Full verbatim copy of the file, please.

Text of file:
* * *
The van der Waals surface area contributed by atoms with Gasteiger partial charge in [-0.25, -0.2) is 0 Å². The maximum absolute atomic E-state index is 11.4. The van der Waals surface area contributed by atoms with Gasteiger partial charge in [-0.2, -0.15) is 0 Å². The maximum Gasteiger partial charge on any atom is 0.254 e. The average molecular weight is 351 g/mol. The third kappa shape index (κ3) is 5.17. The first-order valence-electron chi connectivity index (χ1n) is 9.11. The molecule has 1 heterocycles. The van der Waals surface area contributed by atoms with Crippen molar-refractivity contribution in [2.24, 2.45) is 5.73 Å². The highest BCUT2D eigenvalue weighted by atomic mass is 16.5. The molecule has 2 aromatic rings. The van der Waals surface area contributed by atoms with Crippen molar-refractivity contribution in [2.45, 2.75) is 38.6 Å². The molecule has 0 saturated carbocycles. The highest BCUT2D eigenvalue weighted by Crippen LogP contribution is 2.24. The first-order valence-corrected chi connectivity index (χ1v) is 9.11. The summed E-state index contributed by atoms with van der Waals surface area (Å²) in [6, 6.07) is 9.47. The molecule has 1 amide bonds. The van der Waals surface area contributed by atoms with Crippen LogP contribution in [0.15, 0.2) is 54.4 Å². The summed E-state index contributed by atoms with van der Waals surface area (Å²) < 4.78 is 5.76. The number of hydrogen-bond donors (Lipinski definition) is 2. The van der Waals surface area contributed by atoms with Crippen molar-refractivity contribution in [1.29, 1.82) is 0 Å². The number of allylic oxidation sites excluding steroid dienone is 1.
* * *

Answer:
The van der Waals surface area contributed by atoms with Gasteiger partial charge in [-0.25, -0.2) is 0 Å². The maximum absolute atomic E-state index is 11.4. The van der Waals surface area contributed by atoms with Gasteiger partial charge in [-0.2, -0.15) is 0 Å². The maximum Gasteiger partial charge on any atom is 0.254 e. The average molecular weight is 351 g/mol. The third kappa shape index (κ3) is 5.17. The first-order valence-electron chi connectivity index (χ1n) is 9.11. The molecule has 1 heterocycles. The van der Waals surface area contributed by atoms with Crippen molar-refractivity contribution in [2.24, 2.45) is 5.73 Å². The highest BCUT2D eigenvalue weighted by atomic mass is 16.5. The molecule has 2 aromatic rings. The van der Waals surface area contributed by atoms with Crippen molar-refractivity contribution in [2.45, 2.75) is 38.6 Å². The molecule has 0 saturated carbocycles. The highest BCUT2D eigenvalue weighted by Crippen LogP contribution is 2.24. The first-order valence-corrected chi connectivity index (χ1v) is 9.11. The summed E-state index contributed by atoms with van der Waals surface area (Å²) in [6, 6.07) is 9.47. The molecule has 1 amide bonds. The van der Waals surface area contributed by atoms with Crippen LogP contribution in [0.15, 0.2) is 54.4 Å². The summed E-state index contributed by atoms with van der Waals surface area (Å²) < 4.78 is 5.76. The number of hydrogen-bond donors (Lipinski definition) is 2. The van der Waals surface area contributed by atoms with Crippen molar-refractivity contribution in [1.29, 1.82) is 0 Å². The number of allylic oxidation sites excluding steroid dienone is 1.